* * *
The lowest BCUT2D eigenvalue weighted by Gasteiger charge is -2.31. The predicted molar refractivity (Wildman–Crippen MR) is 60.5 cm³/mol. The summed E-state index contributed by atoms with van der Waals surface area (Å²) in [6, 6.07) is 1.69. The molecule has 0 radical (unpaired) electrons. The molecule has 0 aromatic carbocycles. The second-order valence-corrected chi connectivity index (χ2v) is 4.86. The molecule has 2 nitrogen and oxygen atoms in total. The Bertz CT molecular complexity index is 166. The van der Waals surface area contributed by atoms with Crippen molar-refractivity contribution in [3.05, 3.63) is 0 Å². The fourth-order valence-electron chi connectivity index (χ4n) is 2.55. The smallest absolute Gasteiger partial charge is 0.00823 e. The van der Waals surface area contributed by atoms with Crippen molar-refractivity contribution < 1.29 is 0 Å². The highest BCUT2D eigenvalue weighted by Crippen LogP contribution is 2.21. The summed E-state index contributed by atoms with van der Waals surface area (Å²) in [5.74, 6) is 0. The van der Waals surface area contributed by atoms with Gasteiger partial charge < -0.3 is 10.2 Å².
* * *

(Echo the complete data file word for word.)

The lowest BCUT2D eigenvalue weighted by Gasteiger charge is -2.31. The predicted molar refractivity (Wildman–Crippen MR) is 60.5 cm³/mol. The summed E-state index contributed by atoms with van der Waals surface area (Å²) in [6, 6.07) is 1.69. The molecule has 0 radical (unpaired) electrons. The molecule has 0 aromatic carbocycles. The second-order valence-corrected chi connectivity index (χ2v) is 4.86. The molecule has 2 nitrogen and oxygen atoms in total. The Bertz CT molecular complexity index is 166. The van der Waals surface area contributed by atoms with Crippen molar-refractivity contribution in [3.05, 3.63) is 0 Å². The fourth-order valence-electron chi connectivity index (χ4n) is 2.55. The smallest absolute Gasteiger partial charge is 0.00823 e. The van der Waals surface area contributed by atoms with Crippen molar-refractivity contribution < 1.29 is 0 Å². The highest BCUT2D eigenvalue weighted by Crippen LogP contribution is 2.21. The summed E-state index contributed by atoms with van der Waals surface area (Å²) in [5.74, 6) is 0. The van der Waals surface area contributed by atoms with Gasteiger partial charge < -0.3 is 10.2 Å².